Yes, she died in 1968, a few months after suffering a stroke.

Ironically, Annie had gone blind in both eyes. Would you believe it?!

They were holding hands when Annie died.

You can get to know Helen in many videos on YouTube.

I was in my forties back then.

I never had the pleasure of seeing her but I became very familiar with her amazing achievements. Who didn’t?

As a young woman, Helen had one piece of amazing good luck that ran on for years and years.

That good luck was meeting and teaming up with Anne Sullivan. Who was also known to many as Annie.

Annie could not claim to come from a higher-up family like Helen’s.

Hers were just ordinary, hard-working Irish stock. Which made her more knowledgeable in the ways of the world, and far more sympathetic to what Helen was going through.

Annie was very smart. Extremely clever. Patient beyond words. Possessed of iron determination.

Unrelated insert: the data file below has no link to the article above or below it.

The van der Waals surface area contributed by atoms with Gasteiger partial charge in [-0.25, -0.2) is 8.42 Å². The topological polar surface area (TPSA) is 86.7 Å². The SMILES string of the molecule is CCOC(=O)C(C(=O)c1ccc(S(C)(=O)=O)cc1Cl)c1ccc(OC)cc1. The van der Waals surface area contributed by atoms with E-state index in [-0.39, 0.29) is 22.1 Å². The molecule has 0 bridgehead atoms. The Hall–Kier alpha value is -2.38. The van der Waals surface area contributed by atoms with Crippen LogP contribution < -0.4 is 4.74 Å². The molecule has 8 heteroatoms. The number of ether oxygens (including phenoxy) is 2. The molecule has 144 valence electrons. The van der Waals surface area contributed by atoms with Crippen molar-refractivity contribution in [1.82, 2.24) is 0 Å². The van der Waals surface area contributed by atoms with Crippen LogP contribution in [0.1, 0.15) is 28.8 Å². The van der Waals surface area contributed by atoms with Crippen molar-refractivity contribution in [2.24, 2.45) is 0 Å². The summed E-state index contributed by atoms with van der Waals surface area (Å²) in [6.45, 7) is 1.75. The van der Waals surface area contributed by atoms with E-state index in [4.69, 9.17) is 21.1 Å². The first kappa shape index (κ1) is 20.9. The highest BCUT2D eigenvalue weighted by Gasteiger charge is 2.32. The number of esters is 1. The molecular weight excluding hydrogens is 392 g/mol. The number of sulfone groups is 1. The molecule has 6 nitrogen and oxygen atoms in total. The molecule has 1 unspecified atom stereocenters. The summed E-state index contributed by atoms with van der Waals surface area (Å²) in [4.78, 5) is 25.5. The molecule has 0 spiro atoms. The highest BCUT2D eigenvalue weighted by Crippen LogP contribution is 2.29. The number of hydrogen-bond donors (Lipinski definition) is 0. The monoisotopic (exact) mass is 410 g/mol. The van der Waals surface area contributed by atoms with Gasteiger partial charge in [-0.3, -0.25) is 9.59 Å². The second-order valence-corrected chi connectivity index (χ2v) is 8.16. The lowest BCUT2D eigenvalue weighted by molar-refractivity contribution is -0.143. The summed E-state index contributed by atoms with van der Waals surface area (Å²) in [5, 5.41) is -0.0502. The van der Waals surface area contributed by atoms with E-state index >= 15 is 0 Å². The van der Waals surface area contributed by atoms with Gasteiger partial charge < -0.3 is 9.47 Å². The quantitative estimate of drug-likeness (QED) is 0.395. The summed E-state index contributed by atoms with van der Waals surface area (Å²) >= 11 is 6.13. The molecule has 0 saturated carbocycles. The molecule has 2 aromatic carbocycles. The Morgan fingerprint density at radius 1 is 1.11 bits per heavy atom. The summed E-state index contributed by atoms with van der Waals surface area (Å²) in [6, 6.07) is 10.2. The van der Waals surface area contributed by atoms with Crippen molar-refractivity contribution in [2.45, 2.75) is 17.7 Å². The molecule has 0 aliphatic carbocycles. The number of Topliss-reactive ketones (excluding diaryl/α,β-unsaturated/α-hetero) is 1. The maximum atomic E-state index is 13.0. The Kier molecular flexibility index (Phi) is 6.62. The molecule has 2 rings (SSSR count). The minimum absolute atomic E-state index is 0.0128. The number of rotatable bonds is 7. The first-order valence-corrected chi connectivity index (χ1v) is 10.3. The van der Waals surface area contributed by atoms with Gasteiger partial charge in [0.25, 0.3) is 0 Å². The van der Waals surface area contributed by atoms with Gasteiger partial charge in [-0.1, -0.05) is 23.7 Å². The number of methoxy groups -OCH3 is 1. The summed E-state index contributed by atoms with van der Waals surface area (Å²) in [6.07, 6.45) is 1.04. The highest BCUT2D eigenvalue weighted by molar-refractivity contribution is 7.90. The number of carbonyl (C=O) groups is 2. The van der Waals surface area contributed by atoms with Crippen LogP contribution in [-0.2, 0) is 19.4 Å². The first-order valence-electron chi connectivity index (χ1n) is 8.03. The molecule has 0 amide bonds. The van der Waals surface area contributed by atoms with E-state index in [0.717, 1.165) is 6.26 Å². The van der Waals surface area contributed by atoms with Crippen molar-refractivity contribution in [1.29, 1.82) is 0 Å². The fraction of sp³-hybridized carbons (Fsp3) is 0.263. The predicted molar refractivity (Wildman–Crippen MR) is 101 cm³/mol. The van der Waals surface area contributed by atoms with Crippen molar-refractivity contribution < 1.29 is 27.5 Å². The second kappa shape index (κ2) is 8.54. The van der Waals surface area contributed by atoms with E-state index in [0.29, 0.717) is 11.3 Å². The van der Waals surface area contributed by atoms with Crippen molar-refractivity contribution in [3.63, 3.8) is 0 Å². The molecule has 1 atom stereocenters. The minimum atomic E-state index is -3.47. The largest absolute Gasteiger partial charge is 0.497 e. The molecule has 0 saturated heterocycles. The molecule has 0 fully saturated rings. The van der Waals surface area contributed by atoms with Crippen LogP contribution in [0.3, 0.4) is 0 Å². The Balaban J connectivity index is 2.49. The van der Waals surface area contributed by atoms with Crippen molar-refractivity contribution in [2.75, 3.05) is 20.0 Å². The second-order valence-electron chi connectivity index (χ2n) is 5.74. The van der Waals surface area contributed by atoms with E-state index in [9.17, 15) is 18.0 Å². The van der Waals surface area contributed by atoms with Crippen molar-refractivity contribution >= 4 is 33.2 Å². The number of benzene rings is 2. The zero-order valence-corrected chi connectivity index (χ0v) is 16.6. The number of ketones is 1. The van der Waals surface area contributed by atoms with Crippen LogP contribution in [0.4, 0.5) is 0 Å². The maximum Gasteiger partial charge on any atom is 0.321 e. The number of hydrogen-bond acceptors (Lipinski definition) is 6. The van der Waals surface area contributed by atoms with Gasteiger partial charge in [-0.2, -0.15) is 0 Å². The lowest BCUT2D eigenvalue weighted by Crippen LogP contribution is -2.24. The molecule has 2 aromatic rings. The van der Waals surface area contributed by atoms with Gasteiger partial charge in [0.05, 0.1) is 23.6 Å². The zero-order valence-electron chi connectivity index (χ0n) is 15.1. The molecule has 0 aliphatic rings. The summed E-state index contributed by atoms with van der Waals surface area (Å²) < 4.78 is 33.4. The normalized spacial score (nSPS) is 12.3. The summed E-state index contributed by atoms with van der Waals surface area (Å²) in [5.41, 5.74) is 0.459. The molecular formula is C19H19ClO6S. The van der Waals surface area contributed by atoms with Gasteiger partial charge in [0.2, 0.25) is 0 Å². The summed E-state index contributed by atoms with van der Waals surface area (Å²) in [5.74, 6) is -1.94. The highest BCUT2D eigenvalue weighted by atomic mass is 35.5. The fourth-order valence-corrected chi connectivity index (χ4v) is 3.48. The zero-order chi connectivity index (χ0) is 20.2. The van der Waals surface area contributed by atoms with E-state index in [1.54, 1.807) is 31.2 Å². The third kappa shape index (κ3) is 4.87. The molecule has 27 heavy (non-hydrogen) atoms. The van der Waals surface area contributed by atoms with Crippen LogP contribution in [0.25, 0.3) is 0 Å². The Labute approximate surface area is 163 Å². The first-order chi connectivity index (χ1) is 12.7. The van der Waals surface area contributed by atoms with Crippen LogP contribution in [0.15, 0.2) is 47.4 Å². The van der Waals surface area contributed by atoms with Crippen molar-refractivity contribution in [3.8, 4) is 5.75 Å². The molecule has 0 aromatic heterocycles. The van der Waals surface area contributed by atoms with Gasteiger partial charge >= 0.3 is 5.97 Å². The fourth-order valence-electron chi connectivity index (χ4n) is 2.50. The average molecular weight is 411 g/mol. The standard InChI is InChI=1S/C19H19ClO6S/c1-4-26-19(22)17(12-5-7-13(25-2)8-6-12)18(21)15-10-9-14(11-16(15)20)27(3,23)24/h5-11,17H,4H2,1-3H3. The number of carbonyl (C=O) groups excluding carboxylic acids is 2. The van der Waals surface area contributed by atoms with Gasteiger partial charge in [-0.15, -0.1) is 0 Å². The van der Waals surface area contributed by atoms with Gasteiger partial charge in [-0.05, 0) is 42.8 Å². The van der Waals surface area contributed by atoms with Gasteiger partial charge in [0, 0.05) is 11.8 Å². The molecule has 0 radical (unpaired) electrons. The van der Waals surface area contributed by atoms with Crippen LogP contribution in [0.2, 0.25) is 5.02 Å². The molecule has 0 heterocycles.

She was Helen’s teacher, mentor, archangel.

Slowly, one tiny bit after another, she was able to free Helen from the mental prison she seemed locked into for the rest of her days.

Many fine and determined and gifted teachers and trainers would have given up after a few months or a few years. Because what was expected of them was impossible to achieve.

Much of the time the job required she work at Helen’s side from morning till night. All week long, weekdays and holidays.

At Helen’s home in Massachusetts and at her side in all the school and college classes she took, and all the speeches and interviews she gave, and all her meetings with famous people, and whenever she was hospitalized and dealing with doctors and dentists and other specialists and wherever Helen happened to be, at home or in Chicago or Paris or Timbuktu.

Helen was Annie’s only pupil for decades. She served Helen for 49 years, until Annie herself died.

Helen became a movie star in a film about herself. It was called “The Miracle Worker!”

And also the prize-winning play by the same title.

Helen became Miracle Worker Number 1, and Annie Miracle Worker Number 2.

I was so fascinated by Helen Keller’s story that I decided to write about her for you. I was sure you too would be fascinated.